Something is for sure. ……

I am not sending him to those “genius grooming classes” that promise straight “As”. His school tends to produce top PSLE achiever in Singapore and I believe the school has the potential to groom him if he could live up to the grilling *grin*.

I am not going to enforce a “all studies and no play” mandate for him *haha*

I am not quitting job as yet to spend 8 hours a day making sure that he studies. Perhaps, maybe, we will spend 4 nights of 2 hours each to coach him and also re-study my PSLE subjects again *haha*. I cannot imagine all our quality time together being buried in books *Oh! No!*. So, I guess we won’t go to this extreme AS YET *smile*.

I guess we can live with less fun and crazy times though.

[Surprsingly, I have people asking me whether I would "retire" and be at home coaching. Excuse me, I don't think I will use exactly the same word "retire" when I am now in my 30s. However, I might consider quitting job if the pressure at work and home intensifies but not cos' I am due for retirement *haha*.]


I recalled last year when Brendan’s teacher explained that they have to give lots of homework to the students in Primary 5 and hasten the speed of teaching. She also emphasized that there would be insufficient time when these students reach Primary 6.

So, the foundation to prepare the primary school students start in Primary 1. The preparation  intensifies in Primary 4 or 5. As in Primary 6, we are going through it now and needless to say, I can expect extreme pressure coming from the school.

Somehow, I agree with Brendan’s teacher that - time is short. This year’s PSLE written papers is expected to start a week earlier than 2010’s. The school’s preliminary examinations will be earlier too.  The tentative PSLE time schedule guide for 2011 is available now. For more information, please refer to SEAB website.

Oral Examinations : 18 - 19 August 2011

Listening Comprehension : 16 September 2011

Written Examinations : 29 September - 5 October 2011



So, preparation time is short…..

For Primary School leavers, besides having to absorb what are being taught this year, the students will have to revise those that have been taught in their earlier years of primary school education, complete school homeworks and ensure regular revisions.  For Brendan, he will have to take one additional subject of Higher Mother Tongue (which both he and I are weakest in *frown*.)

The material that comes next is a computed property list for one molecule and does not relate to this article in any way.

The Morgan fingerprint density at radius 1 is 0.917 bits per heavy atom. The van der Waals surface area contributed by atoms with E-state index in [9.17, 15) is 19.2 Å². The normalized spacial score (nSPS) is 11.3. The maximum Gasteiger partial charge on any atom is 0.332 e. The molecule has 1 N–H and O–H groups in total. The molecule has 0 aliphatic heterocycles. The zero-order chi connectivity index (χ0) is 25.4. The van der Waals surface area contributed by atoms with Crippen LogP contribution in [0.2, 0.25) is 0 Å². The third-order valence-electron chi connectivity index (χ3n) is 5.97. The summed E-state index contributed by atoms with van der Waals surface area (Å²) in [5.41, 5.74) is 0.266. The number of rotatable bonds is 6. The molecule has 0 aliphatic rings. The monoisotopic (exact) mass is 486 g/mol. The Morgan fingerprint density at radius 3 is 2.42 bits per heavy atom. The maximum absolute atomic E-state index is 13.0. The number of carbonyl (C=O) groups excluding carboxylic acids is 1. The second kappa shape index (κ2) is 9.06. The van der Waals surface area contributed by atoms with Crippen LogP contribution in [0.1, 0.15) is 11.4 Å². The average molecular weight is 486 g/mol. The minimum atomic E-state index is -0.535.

For last few years, we have experimented the following methods of learning for Brendan and it works! I am lucky that Brendan cooperates well too with our learning advices.

  • regular revision is important instead of rushing to understand/memorise a concept only before examinations.
  • studies should not be focused only on textbook knowledge but also in enabling the child to different understandings of a subject matter through internet search and attempting other revision papers and reading guide books.  
  • pic1


  • encourage learning through graphics and comics  or in interactive ways IF monotonous texts tend to bore the child.



  • parents spending time to monitor the child’s progress and determine a suitable learning technique for the child [I am glad that we have been coaching Brendan personally for the last few years because it makes me understand his learning abilities and knowledge block.]
  • allowing a child to understand the approach (eg Math and Science) through reading the model answers. It helps to also enable the child to understand the fundamental concepts instead of telling them to accept the answers as it is. In doing so, we have been carefully selecting guidebooks that prove to be so useful.



  • encouraging a child to attempt a different approach of problem solving (especially Math) could give them the flexibility of the mind to think and solve problems  one step at a time.


I am not a professionally trained teacher but I appreciate the importance of  encouraging a child to enjoy and understand what he is learning, to maintain an inquisitive and open mind, and to allow that little mind to also take a break. A child’s complete development is not the responsibility of the teachers in school but that of the parents,

If your child is sitting for School Leaving Examinations or had done so, please feel free to share your views/tips :)

Protected by Copyscape Online Plagiarism Test
Follow Us